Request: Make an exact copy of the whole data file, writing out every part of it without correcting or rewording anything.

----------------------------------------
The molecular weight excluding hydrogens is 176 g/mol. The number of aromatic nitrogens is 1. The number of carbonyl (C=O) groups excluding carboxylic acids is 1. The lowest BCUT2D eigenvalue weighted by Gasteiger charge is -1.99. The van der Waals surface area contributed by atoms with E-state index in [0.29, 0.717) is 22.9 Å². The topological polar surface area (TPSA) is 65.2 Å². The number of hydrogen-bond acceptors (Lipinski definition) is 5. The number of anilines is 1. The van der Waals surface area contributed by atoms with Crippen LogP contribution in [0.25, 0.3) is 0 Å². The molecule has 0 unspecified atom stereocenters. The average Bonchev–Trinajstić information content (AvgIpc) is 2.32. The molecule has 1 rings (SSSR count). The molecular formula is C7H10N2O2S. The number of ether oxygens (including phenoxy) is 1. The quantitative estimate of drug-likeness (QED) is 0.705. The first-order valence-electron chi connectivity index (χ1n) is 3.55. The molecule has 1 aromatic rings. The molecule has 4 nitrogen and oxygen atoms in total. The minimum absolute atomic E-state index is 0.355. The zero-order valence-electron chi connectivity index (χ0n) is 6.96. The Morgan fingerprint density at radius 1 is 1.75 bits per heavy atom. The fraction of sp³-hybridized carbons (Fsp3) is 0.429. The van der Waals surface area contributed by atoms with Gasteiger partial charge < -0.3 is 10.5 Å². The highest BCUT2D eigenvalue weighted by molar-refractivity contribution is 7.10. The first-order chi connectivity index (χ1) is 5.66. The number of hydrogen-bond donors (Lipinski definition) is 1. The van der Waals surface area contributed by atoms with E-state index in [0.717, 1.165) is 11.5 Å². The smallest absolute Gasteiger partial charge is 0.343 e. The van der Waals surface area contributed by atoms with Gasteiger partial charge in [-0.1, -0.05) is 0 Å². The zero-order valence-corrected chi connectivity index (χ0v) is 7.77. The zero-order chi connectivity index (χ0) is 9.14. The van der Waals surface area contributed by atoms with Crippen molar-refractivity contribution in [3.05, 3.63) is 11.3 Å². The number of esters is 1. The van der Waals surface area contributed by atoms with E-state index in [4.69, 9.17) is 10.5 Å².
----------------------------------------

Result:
The molecular weight excluding hydrogens is 176 g/mol. The number of aromatic nitrogens is 1. The number of carbonyl (C=O) groups excluding carboxylic acids is 1. The lowest BCUT2D eigenvalue weighted by Gasteiger charge is -1.99. The van der Waals surface area contributed by atoms with E-state index in [0.29, 0.717) is 22.9 Å². The topological polar surface area (TPSA) is 65.2 Å². The number of hydrogen-bond acceptors (Lipinski definition) is 5. The number of anilines is 1. The van der Waals surface area contributed by atoms with Crippen LogP contribution in [0.25, 0.3) is 0 Å². The molecule has 0 unspecified atom stereocenters. The average Bonchev–Trinajstić information content (AvgIpc) is 2.32. The molecule has 1 rings (SSSR count). The molecular formula is C7H10N2O2S. The number of ether oxygens (including phenoxy) is 1. The quantitative estimate of drug-likeness (QED) is 0.705. The first-order valence-electron chi connectivity index (χ1n) is 3.55. The molecule has 1 aromatic rings. The molecule has 4 nitrogen and oxygen atoms in total. The minimum absolute atomic E-state index is 0.355. The zero-order valence-electron chi connectivity index (χ0n) is 6.96. The Morgan fingerprint density at radius 1 is 1.75 bits per heavy atom. The fraction of sp³-hybridized carbons (Fsp3) is 0.429. The van der Waals surface area contributed by atoms with Gasteiger partial charge < -0.3 is 10.5 Å². The highest BCUT2D eigenvalue weighted by molar-refractivity contribution is 7.10. The first-order chi connectivity index (χ1) is 5.66. The number of hydrogen-bond donors (Lipinski definition) is 1. The van der Waals surface area contributed by atoms with E-state index in [0.717, 1.165) is 11.5 Å². The smallest absolute Gasteiger partial charge is 0.343 e. The van der Waals surface area contributed by atoms with Gasteiger partial charge in [-0.1, -0.05) is 0 Å². The zero-order valence-corrected chi connectivity index (χ0v) is 7.77. The zero-order chi connectivity index (χ0) is 9.14. The van der Waals surface area contributed by atoms with Crippen molar-refractivity contribution in [3.05, 3.63) is 11.3 Å². The number of esters is 1. The van der Waals surface area contributed by atoms with E-state index in [4.69, 9.17) is 10.5 Å².